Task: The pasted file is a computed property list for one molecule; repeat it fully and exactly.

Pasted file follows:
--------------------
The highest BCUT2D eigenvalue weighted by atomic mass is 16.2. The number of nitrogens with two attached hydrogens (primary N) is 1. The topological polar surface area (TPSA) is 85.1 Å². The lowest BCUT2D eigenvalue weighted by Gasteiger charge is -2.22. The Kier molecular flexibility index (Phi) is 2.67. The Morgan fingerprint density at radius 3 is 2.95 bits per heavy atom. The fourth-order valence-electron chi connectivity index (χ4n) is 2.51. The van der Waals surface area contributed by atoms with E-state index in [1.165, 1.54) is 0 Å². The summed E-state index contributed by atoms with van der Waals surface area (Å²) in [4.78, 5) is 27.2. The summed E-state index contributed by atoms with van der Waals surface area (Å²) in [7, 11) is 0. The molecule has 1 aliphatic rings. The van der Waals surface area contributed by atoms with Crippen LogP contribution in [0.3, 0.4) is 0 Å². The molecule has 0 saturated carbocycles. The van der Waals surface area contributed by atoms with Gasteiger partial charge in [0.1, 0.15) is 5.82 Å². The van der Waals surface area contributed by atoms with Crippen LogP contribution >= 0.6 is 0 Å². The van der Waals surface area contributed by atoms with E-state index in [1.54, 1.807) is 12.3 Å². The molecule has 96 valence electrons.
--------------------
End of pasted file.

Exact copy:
The highest BCUT2D eigenvalue weighted by atomic mass is 16.2. The number of nitrogens with two attached hydrogens (primary N) is 1. The topological polar surface area (TPSA) is 85.1 Å². The lowest BCUT2D eigenvalue weighted by Gasteiger charge is -2.22. The Kier molecular flexibility index (Phi) is 2.67. The Morgan fingerprint density at radius 3 is 2.95 bits per heavy atom. The fourth-order valence-electron chi connectivity index (χ4n) is 2.51. The van der Waals surface area contributed by atoms with E-state index in [1.165, 1.54) is 0 Å². The summed E-state index contributed by atoms with van der Waals surface area (Å²) in [4.78, 5) is 27.2. The summed E-state index contributed by atoms with van der Waals surface area (Å²) in [7, 11) is 0. The molecule has 1 aliphatic rings. The van der Waals surface area contributed by atoms with Crippen LogP contribution in [0.3, 0.4) is 0 Å². The molecule has 0 saturated carbocycles. The van der Waals surface area contributed by atoms with Gasteiger partial charge in [0.1, 0.15) is 5.82 Å². The van der Waals surface area contributed by atoms with Crippen LogP contribution >= 0.6 is 0 Å². The van der Waals surface area contributed by atoms with E-state index in [1.54, 1.807) is 12.3 Å². The molecule has 96 valence electrons.